Tom Petty's family revealed this afternoon that the singer had a broken hip at the time of his death, and that it appears the rockstar accidentally overdosed on painkillers trying to ease the pain.The family made the revelation in a post on the singer's Facebook page.They said the Medical Examiner told them the final cause of death this morning was an accidental drug overdose.
Police in Antioch are investigating a car crash that sent several people to the hospital including 2 children.The collision happened just before 1 p.m. near Somersville Road and Delta Fair Boulevard, near Highway 4 and the Somersvile Town Center.Contra Costa County sheriff's deputies say they tried to stop a man in a white pickup truck, when the driver took off and later crashed into the silver pickup truck.Pictures from the scene indicate the crash may have been a head-on collision.Witnesses...
The world-famous Mavericks big wave surf competition could happen as early as Monday.The World Surf League, who revived the competition after a one year absence, told ABC 7 News that the decision will be made Friday morning about whether to green light the competition. "We are very excited about the potential to run the Mavericks Challenge on either Monday, January 15 or Tuesday, January 16," said Mike Parsons, WSL Big Wave Tour Commissioner.
Muck Rack makes it simple to find people, tweets, or articles that mention any name, keyword, company, hashtag etc. We've compiled this guide to help you make the most of your search.
Selecting a term
Start searching tweets, articles from media outlets, articles mentioned in tweets, journalists'
names, titles and bios with some suggested searches:
Companies or Topics (e.g. iPhone, Microsoft)
Phrases (e.g. "cloud computing") — use quotes to keep the terms together
Twitter handles (e.g. @username) — returns those who have mentioned or replied to
Names (e.g. "David Pogue")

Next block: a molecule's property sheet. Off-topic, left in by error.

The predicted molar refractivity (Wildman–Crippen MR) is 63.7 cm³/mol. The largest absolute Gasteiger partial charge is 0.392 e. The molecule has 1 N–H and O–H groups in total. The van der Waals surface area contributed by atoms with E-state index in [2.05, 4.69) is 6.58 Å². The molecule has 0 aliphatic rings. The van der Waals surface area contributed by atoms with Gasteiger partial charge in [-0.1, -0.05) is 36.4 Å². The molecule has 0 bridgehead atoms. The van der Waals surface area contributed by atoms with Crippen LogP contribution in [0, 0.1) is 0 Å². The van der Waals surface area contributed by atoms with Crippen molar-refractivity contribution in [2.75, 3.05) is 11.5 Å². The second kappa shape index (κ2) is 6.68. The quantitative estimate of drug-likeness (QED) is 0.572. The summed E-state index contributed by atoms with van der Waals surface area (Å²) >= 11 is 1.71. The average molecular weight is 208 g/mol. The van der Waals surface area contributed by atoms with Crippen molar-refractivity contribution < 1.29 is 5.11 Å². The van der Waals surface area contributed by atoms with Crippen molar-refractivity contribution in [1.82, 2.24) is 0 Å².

Hashtags (e.g. #sxsw, #london2012)
Bio details (e.g. vegan, Olympics, father)
Muck Rack's Advanced Search allows for many boolean operators.
Find results that mention multiple specified terms, use AND or
+. For example, ensure each result contains both Elon Musk and Mark Zuckerberg by
searching Musk AND Zuckerberg or Musk + Zuckerberg.
Use the operators OR or , to broaden your search when you'd like either of
multiple terms to appear in results. (This is the default behavior of our search when no operators
are used). For example, results will contain either cake or cookie by searching cake OR cookie or cake,cookie
Use NOT or - to subtract results from your search. For
example, searching Disney will yield results about the Walt Disney Company as well as Walt Disney
World Resort. To exclude mentions of Disney World, search for Disney -World or Disney
When using one of these operators with a phrase, enclose it in quotation marks. For example, you can
find results about smartphones excluding Apple's iPhone 4S by searching smartphone -"iPhone
Exact case matching or punctuation
If you're searching for a brand name or keyword that relies on specific punctuation marks or capitalization, you can
find results that match your exact query by adding matchcase: before the keyword you're searching for, like matchcase:E*TRADE .
Use parentheses to separate multiple
boolean phrases. For example, to find journalists talking about having fun in Disney World or
Disneyland, search for ("disney world" OR disneyland) AND fun.
An asterisk can be used to search for any variation of a root word truncated by the asterisk. For example, searching for admin* will return results for administrator, administration, administer, administered, etc.
A near operator is an AND operator where you can control the distance between the words. You can vary the distance the near operation uses by adding a forward slash and number (between 0-99) such as strawberries NEAR/10 "whipped cream", which means the strawberries must exist within 10 words of "whipped cream".